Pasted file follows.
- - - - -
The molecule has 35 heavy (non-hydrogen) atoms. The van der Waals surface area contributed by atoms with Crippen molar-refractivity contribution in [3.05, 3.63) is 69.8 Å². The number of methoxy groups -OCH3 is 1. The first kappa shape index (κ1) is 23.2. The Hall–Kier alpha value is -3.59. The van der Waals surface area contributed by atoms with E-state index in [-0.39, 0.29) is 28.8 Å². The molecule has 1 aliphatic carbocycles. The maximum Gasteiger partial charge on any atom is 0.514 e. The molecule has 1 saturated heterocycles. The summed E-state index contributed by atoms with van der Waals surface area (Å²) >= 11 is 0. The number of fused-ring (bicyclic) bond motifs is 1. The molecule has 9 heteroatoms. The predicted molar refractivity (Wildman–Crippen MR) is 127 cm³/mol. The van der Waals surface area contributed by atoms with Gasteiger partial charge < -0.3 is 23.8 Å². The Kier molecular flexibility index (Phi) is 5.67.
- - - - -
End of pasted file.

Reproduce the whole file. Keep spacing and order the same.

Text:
The molecule has 35 heavy (non-hydrogen) atoms. The van der Waals surface area contributed by atoms with Crippen molar-refractivity contribution in [3.05, 3.63) is 69.8 Å². The number of methoxy groups -OCH3 is 1. The first kappa shape index (κ1) is 23.2. The Hall–Kier alpha value is -3.59. The van der Waals surface area contributed by atoms with E-state index in [-0.39, 0.29) is 28.8 Å². The molecule has 1 aliphatic carbocycles. The maximum Gasteiger partial charge on any atom is 0.514 e. The molecule has 1 saturated heterocycles. The summed E-state index contributed by atoms with van der Waals surface area (Å²) >= 11 is 0. The number of fused-ring (bicyclic) bond motifs is 1. The molecule has 9 heteroatoms. The predicted molar refractivity (Wildman–Crippen MR) is 127 cm³/mol. The van der Waals surface area contributed by atoms with Gasteiger partial charge < -0.3 is 23.8 Å². The Kier molecular flexibility index (Phi) is 5.67.